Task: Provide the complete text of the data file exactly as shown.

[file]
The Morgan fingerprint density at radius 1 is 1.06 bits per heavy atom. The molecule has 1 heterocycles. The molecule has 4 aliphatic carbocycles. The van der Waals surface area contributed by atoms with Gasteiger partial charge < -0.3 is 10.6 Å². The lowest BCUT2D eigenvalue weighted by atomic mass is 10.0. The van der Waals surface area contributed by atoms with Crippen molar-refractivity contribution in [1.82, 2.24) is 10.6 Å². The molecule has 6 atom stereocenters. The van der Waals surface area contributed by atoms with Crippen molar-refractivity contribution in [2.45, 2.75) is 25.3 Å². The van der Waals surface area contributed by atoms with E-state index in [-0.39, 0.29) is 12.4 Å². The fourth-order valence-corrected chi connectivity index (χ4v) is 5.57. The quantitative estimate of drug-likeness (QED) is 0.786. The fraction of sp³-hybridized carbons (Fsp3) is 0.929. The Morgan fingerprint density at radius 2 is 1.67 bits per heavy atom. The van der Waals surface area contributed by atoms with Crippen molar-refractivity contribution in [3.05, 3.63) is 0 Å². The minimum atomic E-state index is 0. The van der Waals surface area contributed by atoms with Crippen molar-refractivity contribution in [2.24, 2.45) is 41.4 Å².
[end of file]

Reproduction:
The Morgan fingerprint density at radius 1 is 1.06 bits per heavy atom. The molecule has 1 heterocycles. The molecule has 4 aliphatic carbocycles. The van der Waals surface area contributed by atoms with Gasteiger partial charge < -0.3 is 10.6 Å². The lowest BCUT2D eigenvalue weighted by atomic mass is 10.0. The van der Waals surface area contributed by atoms with Crippen molar-refractivity contribution in [1.82, 2.24) is 10.6 Å². The molecule has 6 atom stereocenters. The van der Waals surface area contributed by atoms with Crippen molar-refractivity contribution in [2.45, 2.75) is 25.3 Å². The van der Waals surface area contributed by atoms with E-state index in [-0.39, 0.29) is 12.4 Å². The fourth-order valence-corrected chi connectivity index (χ4v) is 5.57. The quantitative estimate of drug-likeness (QED) is 0.786. The fraction of sp³-hybridized carbons (Fsp3) is 0.929. The Morgan fingerprint density at radius 2 is 1.67 bits per heavy atom. The van der Waals surface area contributed by atoms with Crippen molar-refractivity contribution in [3.05, 3.63) is 0 Å². The minimum atomic E-state index is 0. The van der Waals surface area contributed by atoms with Crippen molar-refractivity contribution in [2.24, 2.45) is 41.4 Å².